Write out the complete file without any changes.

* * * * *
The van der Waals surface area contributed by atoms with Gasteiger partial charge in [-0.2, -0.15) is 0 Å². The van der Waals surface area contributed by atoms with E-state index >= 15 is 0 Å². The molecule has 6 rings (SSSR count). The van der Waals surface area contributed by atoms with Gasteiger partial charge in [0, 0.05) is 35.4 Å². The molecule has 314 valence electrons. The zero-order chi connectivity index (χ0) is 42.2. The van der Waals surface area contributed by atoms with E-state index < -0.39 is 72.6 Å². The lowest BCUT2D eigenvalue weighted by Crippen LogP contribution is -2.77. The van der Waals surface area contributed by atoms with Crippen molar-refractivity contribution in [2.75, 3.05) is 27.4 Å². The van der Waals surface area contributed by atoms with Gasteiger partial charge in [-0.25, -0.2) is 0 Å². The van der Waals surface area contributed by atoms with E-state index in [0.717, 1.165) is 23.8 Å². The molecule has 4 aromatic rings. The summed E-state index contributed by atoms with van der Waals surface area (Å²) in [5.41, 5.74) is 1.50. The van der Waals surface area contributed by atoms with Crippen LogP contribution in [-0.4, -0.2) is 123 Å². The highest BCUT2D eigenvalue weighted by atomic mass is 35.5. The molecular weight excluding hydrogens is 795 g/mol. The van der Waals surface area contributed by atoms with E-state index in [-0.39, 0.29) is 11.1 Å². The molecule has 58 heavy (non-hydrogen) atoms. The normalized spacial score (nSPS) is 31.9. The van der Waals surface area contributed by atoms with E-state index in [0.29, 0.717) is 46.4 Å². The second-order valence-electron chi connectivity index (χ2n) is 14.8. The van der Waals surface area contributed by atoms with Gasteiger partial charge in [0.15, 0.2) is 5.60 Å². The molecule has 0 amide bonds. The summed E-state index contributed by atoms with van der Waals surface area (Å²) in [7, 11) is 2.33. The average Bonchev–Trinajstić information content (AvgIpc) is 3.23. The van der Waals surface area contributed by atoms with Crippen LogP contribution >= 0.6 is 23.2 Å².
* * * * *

The van der Waals surface area contributed by atoms with Gasteiger partial charge in [-0.2, -0.15) is 0 Å². The van der Waals surface area contributed by atoms with E-state index >= 15 is 0 Å². The molecule has 6 rings (SSSR count). The van der Waals surface area contributed by atoms with Gasteiger partial charge in [0, 0.05) is 35.4 Å². The molecule has 314 valence electrons. The zero-order chi connectivity index (χ0) is 42.2. The van der Waals surface area contributed by atoms with E-state index < -0.39 is 72.6 Å². The lowest BCUT2D eigenvalue weighted by Crippen LogP contribution is -2.77. The van der Waals surface area contributed by atoms with Crippen molar-refractivity contribution in [2.75, 3.05) is 27.4 Å². The van der Waals surface area contributed by atoms with Gasteiger partial charge in [-0.25, -0.2) is 0 Å². The van der Waals surface area contributed by atoms with E-state index in [0.717, 1.165) is 23.8 Å². The molecule has 4 aromatic rings. The summed E-state index contributed by atoms with van der Waals surface area (Å²) in [5.41, 5.74) is 1.50. The van der Waals surface area contributed by atoms with Crippen LogP contribution in [-0.4, -0.2) is 123 Å². The highest BCUT2D eigenvalue weighted by atomic mass is 35.5. The molecular weight excluding hydrogens is 795 g/mol. The van der Waals surface area contributed by atoms with E-state index in [-0.39, 0.29) is 11.1 Å². The molecule has 58 heavy (non-hydrogen) atoms. The normalized spacial score (nSPS) is 31.9. The van der Waals surface area contributed by atoms with E-state index in [0.29, 0.717) is 46.4 Å². The second-order valence-electron chi connectivity index (χ2n) is 14.8. The van der Waals surface area contributed by atoms with Gasteiger partial charge in [0.15, 0.2) is 5.60 Å². The molecule has 0 amide bonds. The summed E-state index contributed by atoms with van der Waals surface area (Å²) in [7, 11) is 2.33. The average Bonchev–Trinajstić information content (AvgIpc) is 3.23. The van der Waals surface area contributed by atoms with Crippen LogP contribution >= 0.6 is 23.2 Å².